While it is true that we need more of a Latino presence on our TV screens ("Casting the Spotlight on TV's Brownout," by Greg Braxton and Jan Breslauer, March 5), all those activists who are crying discrimination should turn their heads to the Latino TV stations.

Night after night (in my area I have four Spanish channels) all we get is foreign soap operas and old movies. If the Spanish networks give very little chance to domestic Latino artists, why should we blame Hollywood for our lack of presence on TV?

Who do you usually see on those corny soap operas? Foreign artists that continue to gain fame and make money at the expense of our own artists.

If we are to push harder, as Carmen Zapata says, let's start with our own people.


Los Angeles


The article states that the Latino committee of the Writers Guild of America, West is responsible for "the establishment of a Latino writers program at CBS."

Please note that I and others were forced out of employment opportunities for declining to work under said access "program" for professional Latino writers at CBS. Under the program, Latino writers are hired at half-pay--half the minimum salary for work, as stipulated in our union contract. I find it disgraceful for guild representatives to be gloating about an "access program" which is discriminatory in nature and undermines every Latino guild member from working at full pay.

As a 17-year member of the Writers Guild of America, West, and founder of the Latino Writers Committee at my union, I denounce the lack of equal opportunities for Latinos in the entertainment industry. And I deplore the manner in which affirmative action is used by CBS and the Writers Guild to cover up racist practices.




Let's dispense with all those half-pay network trainee or server programs for Latino writers. Fetching coffee for the "real writers" is too challenging. Heck, why should they even have to see us? The Writers Guild can just round us up on Sawtelle Boulevard each night and take us in to clean up all those messy network conference rooms. That way, as we sift through their garbage, we'll discover all the "do's and don'ts" of screenwriting, right there on their crumpled-up first drafts. JULIO VERA

WGA Member

Los Angeles


Thank you so much for your article about the paucity of Latinos on TV. But thank you even more for including the poem "No Chicanos on TV." Every morning my fifth-graders, all of whom are Mexican or Mexican American, are responsible for memorizing a poem. Coincidentally, last week they learned "Trees" by Joyce Kilmer (and didn't especially like it).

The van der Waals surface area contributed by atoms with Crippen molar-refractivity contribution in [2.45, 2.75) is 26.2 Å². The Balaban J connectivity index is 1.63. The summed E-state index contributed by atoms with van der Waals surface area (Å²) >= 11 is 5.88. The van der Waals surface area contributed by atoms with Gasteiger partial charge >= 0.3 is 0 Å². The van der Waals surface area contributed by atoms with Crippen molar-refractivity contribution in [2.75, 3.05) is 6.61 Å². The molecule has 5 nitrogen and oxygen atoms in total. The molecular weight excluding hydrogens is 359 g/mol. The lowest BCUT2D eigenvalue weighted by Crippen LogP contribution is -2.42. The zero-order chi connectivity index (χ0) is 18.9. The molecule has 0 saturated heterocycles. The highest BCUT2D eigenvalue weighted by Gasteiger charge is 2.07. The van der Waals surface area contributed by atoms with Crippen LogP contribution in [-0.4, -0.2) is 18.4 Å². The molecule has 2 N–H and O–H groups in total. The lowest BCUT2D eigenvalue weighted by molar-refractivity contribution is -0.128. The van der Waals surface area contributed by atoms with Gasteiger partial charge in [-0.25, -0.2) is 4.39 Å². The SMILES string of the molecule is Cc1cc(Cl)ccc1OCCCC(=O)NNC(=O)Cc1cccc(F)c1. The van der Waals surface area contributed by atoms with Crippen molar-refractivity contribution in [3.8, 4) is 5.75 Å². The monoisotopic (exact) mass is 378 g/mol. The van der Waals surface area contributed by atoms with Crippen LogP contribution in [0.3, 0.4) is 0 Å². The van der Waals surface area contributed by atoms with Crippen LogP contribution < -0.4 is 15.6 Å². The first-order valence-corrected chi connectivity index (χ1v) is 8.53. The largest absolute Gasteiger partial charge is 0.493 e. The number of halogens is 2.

When I read them Lalo Guerrero's version, they were delighted and asked for the chance to memorize this more relevant rendition. JULIANNE ELLIOTT

Roosevelt School



Don't Latinos have their own programs broadcast in their own language over television stations geared exclusively to them? And isn't the reality that a large percentage of the "fastest-growing minority" don't speak the language of this country's majority, making it impossible for English-language programming to ever attract them as an audience?




In 1988 I attended a local writers' conference at which many of the participants had film and television experience. After reading an excerpt from one of my stories about Mexican American women, I heard comments ranging from "who cares" to "how non-commercial" from these Hollywood types. Why am I not surprised that their attitudes are no different in 1995?

Writing for TV was never my priority; I went on to publish short stories and two novels. Since TV execs think we do not belong on the small screen, I advise Chicanos and Latinos to turn off their sets. Instead, pick up the latest books by any of the multitude of Chicano and Latino authors these days. Remember, Raza, reading is the best revenge.


Santa Monica


The article failed to mention the one program that kept half of the Latino acting community employed for eight years: "Santa Barbara." It launched the career of A Martinez (the first Latino to ever win a daytime Emmy; Henry Darrow, also on "Santa Barbara," was the second) and won multiple awards for its positive portrayals of Latinos.


Los Angeles

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